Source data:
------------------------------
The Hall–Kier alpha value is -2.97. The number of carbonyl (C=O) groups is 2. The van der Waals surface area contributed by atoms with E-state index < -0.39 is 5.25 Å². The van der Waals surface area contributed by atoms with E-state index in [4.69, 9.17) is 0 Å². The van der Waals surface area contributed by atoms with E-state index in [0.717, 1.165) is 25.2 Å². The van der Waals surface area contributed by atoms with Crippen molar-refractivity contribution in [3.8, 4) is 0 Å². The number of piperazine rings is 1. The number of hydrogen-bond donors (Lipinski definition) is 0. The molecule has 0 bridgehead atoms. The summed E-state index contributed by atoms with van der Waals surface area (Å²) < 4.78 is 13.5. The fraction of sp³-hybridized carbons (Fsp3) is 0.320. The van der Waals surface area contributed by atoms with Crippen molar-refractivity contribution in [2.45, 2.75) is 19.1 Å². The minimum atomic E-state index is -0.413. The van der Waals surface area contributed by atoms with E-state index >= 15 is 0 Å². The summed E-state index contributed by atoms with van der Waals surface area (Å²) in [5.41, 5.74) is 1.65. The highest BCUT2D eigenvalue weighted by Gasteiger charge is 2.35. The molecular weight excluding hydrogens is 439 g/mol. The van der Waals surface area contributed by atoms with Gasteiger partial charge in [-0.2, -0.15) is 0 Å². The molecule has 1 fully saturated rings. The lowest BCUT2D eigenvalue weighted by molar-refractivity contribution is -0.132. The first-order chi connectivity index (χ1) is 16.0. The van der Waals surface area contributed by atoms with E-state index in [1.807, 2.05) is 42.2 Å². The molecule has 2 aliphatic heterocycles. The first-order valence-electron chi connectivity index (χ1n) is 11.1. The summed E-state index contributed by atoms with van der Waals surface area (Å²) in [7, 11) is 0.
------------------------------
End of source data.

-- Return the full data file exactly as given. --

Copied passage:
The Hall–Kier alpha value is -2.97. The number of carbonyl (C=O) groups is 2. The van der Waals surface area contributed by atoms with E-state index < -0.39 is 5.25 Å². The van der Waals surface area contributed by atoms with E-state index in [4.69, 9.17) is 0 Å². The van der Waals surface area contributed by atoms with E-state index in [0.717, 1.165) is 25.2 Å². The van der Waals surface area contributed by atoms with Crippen molar-refractivity contribution in [3.8, 4) is 0 Å². The number of piperazine rings is 1. The number of hydrogen-bond donors (Lipinski definition) is 0. The molecule has 0 bridgehead atoms. The summed E-state index contributed by atoms with van der Waals surface area (Å²) < 4.78 is 13.5. The fraction of sp³-hybridized carbons (Fsp3) is 0.320. The van der Waals surface area contributed by atoms with Crippen molar-refractivity contribution in [2.45, 2.75) is 19.1 Å². The minimum atomic E-state index is -0.413. The van der Waals surface area contributed by atoms with E-state index >= 15 is 0 Å². The summed E-state index contributed by atoms with van der Waals surface area (Å²) in [5.41, 5.74) is 1.65. The highest BCUT2D eigenvalue weighted by Gasteiger charge is 2.35. The molecular weight excluding hydrogens is 439 g/mol. The van der Waals surface area contributed by atoms with Gasteiger partial charge in [-0.2, -0.15) is 0 Å². The molecule has 1 fully saturated rings. The lowest BCUT2D eigenvalue weighted by molar-refractivity contribution is -0.132. The first-order chi connectivity index (χ1) is 16.0. The van der Waals surface area contributed by atoms with E-state index in [1.807, 2.05) is 42.2 Å². The molecule has 2 aliphatic heterocycles. The first-order valence-electron chi connectivity index (χ1n) is 11.1. The summed E-state index contributed by atoms with van der Waals surface area (Å²) in [7, 11) is 0.